вторник, 19 април 2011 г.

Apple sues Samsung for 'copying' smartphones, tablets

Samsung's Galaxy Tab stacked on top of Apple's first-generation iPad.

   Apple has filed a lawsuit against Samsung, alleging that the consumer electronics giant has violated Apple's intellectual property in the design of its mobile devices.
   The suit, which was filed last week and picked up on by The Wall Street Journal, takes aim specifically at the Galaxy series of smartphones and tablets, as well as other Samsung smartphones, for "copying" Apple's user interface and design features. In it, Apple--the maker of the trend-setting iPhone and iPad--claims Samsung is infringing on its patents and is practicing unfair competition.
   Apple did not immediately respond to a request for comment, though an Apple representative told AllThingsD: "It's no coincidence that Samsung's latest products look a lot like the iPhone and iPad, from the shape of the hardware to the user interface and even the packaging," adding that "this kind of blatant copying is wrong, and we need to protect Apple's intellectual property when companies steal our ideas."
In a statement e-mailed to CNET, a Samsung representative said this: "Samsung's development of core technologies and strengthening our intellectual property portfolio are keys to our continued success. Samsung will respond actively to this legal action taken against us through appropriate legal measures to protect our intellectual property."
   The lawsuit is of special interest given the relationship between the two companies. Samsung is the supplier of components in a handful of Apple devices, including part of Apple's A4 and A5 processors, which can be found in the company's iOS devices as well on the Apple TV product. Findings by AnandTech from earlier this morning also suggest that Apple has moved away from Toshiba to Samsung as the provider for solid-state storage in its MacBook Air notebooks.
Apple invested $100 million in Samsung back in 1999 to help boost the company's production of flat-panel displays. Even so, the two companies have traded blows at one another publicly. In 2005 Samsung promised to knock Apple from its top spot with the iPod, launching a massive ad campaign the following year. More recently, during Apple's iPad 2 unveiling, Apple CEO Steve Jobs knocked Samsung's tablet efforts, misquoting Samsung vice president Lee Young-hee as saying that sales of the company's 7-inch Galaxy Tab tablet had been "small."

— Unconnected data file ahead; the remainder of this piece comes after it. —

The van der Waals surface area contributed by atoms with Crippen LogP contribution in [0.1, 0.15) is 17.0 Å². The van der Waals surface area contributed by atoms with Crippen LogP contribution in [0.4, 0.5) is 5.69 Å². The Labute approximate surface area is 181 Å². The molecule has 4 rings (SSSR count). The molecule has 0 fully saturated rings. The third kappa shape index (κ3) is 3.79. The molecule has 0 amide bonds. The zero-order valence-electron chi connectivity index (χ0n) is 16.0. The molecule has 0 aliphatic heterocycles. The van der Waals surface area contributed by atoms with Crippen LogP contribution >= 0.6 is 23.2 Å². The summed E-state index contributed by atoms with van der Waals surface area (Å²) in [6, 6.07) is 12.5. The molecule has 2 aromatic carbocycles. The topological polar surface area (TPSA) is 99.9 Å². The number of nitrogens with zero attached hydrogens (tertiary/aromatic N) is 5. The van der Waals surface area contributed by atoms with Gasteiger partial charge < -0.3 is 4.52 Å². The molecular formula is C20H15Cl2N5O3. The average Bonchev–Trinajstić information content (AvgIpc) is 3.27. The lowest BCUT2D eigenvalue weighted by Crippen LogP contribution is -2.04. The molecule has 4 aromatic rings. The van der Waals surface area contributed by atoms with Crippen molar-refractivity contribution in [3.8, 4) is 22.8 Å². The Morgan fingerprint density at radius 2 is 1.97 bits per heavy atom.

Apple has been a large customer of Samsung's over the years, working with the company to buying up large orders of flash memory for use in devices like the iPhone. In February the two companies were said to be working on a contract agreement with one another worth $7.8 billion, yielding parts like processors, flash memory, and LCD panels for future devices.

понеделник, 18 април 2011 г.

Microsoft opens up Office 365 as public beta




   Microsoft has opened the tap on its cloud-based Office 365 and is now offering the service as a public beta for anyone to try out.
Available in 38 countries and in 17 languages, the new beta follows several months of limited testing among a couple thousand businesses that were able to kick the tires on the service. After the public beta, Office 365 will officially launch later this year.
   Unveiled last October, Office 365 is Microsoft's attempt to offer businesses a cloud-based alternative to some of its traditional desktop and server products. The service combines Office Web Apps with hosted versions of Exchange and SharePoint as well as Microsoft's Lync product, which provides the online communication and collaboration piece.
   As such, Office 365 is designed to offer a gamut of features, including document creation and sharing, e-mail, IM, online meetings, and public Web sites. Microsoft is also including protection in the form of its enterprise ForeFront security client and is promising a 99.9 percent uptime for the entire service.
   Once it officially launches, Office 365 will be offered as two different plans depending on the size of the company. Smaller businesses with 25 or fewer employees can pay $6 per person per month to receive Office Web Apps and the hosted versions of Exchange and SharePoint. Larger enterprises will have to choose one of four different plans at a cost of anywhere from $10 to $27 per person per month.
   In addition to targeting the business world, Microsoft is reaching out to the educational market with five different plans geared toward faculty, staff, and students.
   Also now available as a beta is the Office 365 Marketplace. Designed to supplement Office 365, the marketplace tries to help businesses find apps and services offered by different Microsoft partners.



-George

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